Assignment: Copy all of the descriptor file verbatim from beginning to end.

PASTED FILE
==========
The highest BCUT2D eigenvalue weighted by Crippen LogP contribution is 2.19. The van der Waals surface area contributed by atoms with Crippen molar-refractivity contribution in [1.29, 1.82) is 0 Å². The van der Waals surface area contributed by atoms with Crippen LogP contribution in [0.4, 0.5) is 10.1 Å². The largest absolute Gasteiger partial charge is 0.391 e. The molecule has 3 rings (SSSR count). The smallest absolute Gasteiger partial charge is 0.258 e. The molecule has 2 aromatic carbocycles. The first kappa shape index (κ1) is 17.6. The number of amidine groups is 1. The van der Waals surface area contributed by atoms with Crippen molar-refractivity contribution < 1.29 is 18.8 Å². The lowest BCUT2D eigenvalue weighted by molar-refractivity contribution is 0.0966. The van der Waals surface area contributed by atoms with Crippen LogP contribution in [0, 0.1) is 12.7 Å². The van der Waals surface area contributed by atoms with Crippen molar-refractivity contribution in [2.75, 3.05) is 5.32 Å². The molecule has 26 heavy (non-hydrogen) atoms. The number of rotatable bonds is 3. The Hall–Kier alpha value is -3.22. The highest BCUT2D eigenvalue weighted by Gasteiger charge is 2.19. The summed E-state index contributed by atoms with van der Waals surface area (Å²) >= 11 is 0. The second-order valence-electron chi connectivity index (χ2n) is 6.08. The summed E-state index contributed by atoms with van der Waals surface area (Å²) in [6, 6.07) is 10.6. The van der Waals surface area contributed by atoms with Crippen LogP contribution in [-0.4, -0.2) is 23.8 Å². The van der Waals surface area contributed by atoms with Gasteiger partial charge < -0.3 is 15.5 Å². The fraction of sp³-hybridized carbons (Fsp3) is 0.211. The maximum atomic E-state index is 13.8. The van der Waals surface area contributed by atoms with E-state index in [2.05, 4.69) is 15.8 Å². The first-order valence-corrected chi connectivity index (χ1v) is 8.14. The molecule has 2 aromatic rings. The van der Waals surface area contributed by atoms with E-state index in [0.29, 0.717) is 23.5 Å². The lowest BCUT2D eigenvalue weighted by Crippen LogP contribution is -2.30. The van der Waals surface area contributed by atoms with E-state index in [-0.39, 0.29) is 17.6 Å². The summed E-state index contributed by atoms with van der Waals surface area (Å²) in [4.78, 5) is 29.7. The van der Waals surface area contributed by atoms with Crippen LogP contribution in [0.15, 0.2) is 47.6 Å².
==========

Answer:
The highest BCUT2D eigenvalue weighted by Crippen LogP contribution is 2.19. The van der Waals surface area contributed by atoms with Crippen molar-refractivity contribution in [1.29, 1.82) is 0 Å². The van der Waals surface area contributed by atoms with Crippen LogP contribution in [0.4, 0.5) is 10.1 Å². The largest absolute Gasteiger partial charge is 0.391 e. The molecule has 3 rings (SSSR count). The smallest absolute Gasteiger partial charge is 0.258 e. The molecule has 2 aromatic carbocycles. The first kappa shape index (κ1) is 17.6. The number of amidine groups is 1. The van der Waals surface area contributed by atoms with Crippen molar-refractivity contribution < 1.29 is 18.8 Å². The lowest BCUT2D eigenvalue weighted by molar-refractivity contribution is 0.0966. The van der Waals surface area contributed by atoms with Crippen LogP contribution in [0, 0.1) is 12.7 Å². The van der Waals surface area contributed by atoms with Crippen molar-refractivity contribution in [2.75, 3.05) is 5.32 Å². The molecule has 26 heavy (non-hydrogen) atoms. The number of rotatable bonds is 3. The Hall–Kier alpha value is -3.22. The highest BCUT2D eigenvalue weighted by Gasteiger charge is 2.19. The summed E-state index contributed by atoms with van der Waals surface area (Å²) >= 11 is 0. The second-order valence-electron chi connectivity index (χ2n) is 6.08. The summed E-state index contributed by atoms with van der Waals surface area (Å²) in [6, 6.07) is 10.6. The van der Waals surface area contributed by atoms with Crippen LogP contribution in [-0.4, -0.2) is 23.8 Å². The van der Waals surface area contributed by atoms with Gasteiger partial charge < -0.3 is 15.5 Å². The fraction of sp³-hybridized carbons (Fsp3) is 0.211. The maximum atomic E-state index is 13.8. The van der Waals surface area contributed by atoms with E-state index in [2.05, 4.69) is 15.8 Å². The first-order valence-corrected chi connectivity index (χ1v) is 8.14. The molecule has 2 aromatic rings. The van der Waals surface area contributed by atoms with E-state index in [0.29, 0.717) is 23.5 Å². The lowest BCUT2D eigenvalue weighted by Crippen LogP contribution is -2.30. The van der Waals surface area contributed by atoms with E-state index in [-0.39, 0.29) is 17.6 Å². The summed E-state index contributed by atoms with van der Waals surface area (Å²) in [4.78, 5) is 29.7. The van der Waals surface area contributed by atoms with Crippen LogP contribution in [0.15, 0.2) is 47.6 Å².